Rondeli said the reforms at the Security Ministry were encouraging but that the changes at the Interior Ministry were limited to the minister's resignation. "People have more contact with the Interior Ministry in life," he said. "It's the police, the law. People want to feel some tangible change."

The president's critics argue that the superficiality of his fight against corruption sends pessimistic signals about Georgia's prospects.

Amid growing criticism, Shevardnadze relies for his survival on U.S. support, and the fact that there is no obvious figure to replace him.

In October, he negotiated an agreement with U.S. President George W. Bush to bring American soldiers here to train and equip a Georgian anti-terrorist force. The deal is popular with Georgians.

The problem of corruption is deeply rooted. When Georgia was under Russian control in tsarist and Soviet times, it was almost a point of honor to get around regulations laid down a thousand or more kilometers away. But this eroded respect for the law.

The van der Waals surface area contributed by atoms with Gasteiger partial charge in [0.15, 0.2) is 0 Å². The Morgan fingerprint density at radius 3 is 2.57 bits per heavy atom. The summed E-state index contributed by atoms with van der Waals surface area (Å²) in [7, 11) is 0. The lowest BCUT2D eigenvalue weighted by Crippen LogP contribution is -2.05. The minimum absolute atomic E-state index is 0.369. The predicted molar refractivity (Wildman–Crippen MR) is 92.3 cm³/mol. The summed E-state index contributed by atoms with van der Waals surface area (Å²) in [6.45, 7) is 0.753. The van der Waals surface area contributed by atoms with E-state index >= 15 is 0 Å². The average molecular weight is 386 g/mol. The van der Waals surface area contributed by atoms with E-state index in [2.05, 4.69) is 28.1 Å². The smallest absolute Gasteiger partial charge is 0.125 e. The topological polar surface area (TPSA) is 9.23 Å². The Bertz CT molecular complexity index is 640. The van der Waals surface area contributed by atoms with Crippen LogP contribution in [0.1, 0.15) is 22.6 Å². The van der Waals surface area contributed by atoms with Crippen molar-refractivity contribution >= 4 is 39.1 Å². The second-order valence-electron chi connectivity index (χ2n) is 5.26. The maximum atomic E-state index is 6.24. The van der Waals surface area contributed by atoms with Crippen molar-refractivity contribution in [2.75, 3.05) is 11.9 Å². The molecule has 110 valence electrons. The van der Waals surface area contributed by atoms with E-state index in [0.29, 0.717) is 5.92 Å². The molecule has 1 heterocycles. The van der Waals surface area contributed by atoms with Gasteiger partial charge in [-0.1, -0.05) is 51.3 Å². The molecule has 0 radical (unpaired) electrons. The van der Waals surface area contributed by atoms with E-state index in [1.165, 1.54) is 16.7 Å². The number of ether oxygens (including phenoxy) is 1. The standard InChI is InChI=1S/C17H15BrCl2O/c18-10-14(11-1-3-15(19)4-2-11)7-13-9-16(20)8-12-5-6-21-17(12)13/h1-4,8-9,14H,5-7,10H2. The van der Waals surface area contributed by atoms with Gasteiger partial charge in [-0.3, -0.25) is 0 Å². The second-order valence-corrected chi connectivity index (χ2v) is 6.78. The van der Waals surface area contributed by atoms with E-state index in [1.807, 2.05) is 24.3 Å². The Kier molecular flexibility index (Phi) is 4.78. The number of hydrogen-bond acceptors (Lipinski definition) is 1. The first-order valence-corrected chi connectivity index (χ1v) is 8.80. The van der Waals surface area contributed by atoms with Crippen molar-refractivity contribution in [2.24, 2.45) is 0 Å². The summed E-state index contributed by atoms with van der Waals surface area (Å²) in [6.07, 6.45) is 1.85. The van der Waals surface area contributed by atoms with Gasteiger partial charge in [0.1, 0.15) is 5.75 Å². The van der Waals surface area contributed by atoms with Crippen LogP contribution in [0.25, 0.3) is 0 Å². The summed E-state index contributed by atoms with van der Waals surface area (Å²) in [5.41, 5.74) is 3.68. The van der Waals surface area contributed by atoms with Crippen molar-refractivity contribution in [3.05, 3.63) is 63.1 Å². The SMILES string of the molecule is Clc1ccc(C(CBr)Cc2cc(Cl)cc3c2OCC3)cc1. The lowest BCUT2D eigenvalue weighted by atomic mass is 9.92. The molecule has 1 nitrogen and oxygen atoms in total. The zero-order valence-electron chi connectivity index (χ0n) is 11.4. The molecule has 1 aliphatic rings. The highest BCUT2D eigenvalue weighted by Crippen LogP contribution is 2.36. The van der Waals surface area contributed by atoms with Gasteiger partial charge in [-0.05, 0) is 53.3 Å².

"This contempt for Soviet law has produced a kind of nihilism and a contempt for all laws, even though they're now the laws of an independent country," said Lieven, the analyst.

The family is the bedrock of Georgian culture, and people rely on powerful clan figures for protection, jobs, favors and goods or services.

"The family takes precedence over everything else, including the law," Lieven said. "If everybody's loyalty is to their family, and the junior officials see the senior officials are themselves plundering the state, it becomes terribly difficult to create an ethic of national patriotism."

Journalists who criticize Shevardnadze, such as Akaki Gogichaishvili, anchor of Rustavi 2's investigative program "60 Minutes," tend to get angry calls from the president's wife, Nanuli. (The program is not related to the U.S. show of the same name.)

Gogichaishvili says he has received anonymous death threats for his reports, which often implicate officials in corruption. He alleges that he received such threats in June 2000 from the Prosecutor General's Office, an accusation denied by the agency. Once, the brakes on his car were tampered with, the journalist says, and recently, he adds, someone fired a shot through the window of his office, which was unoccupied at the time.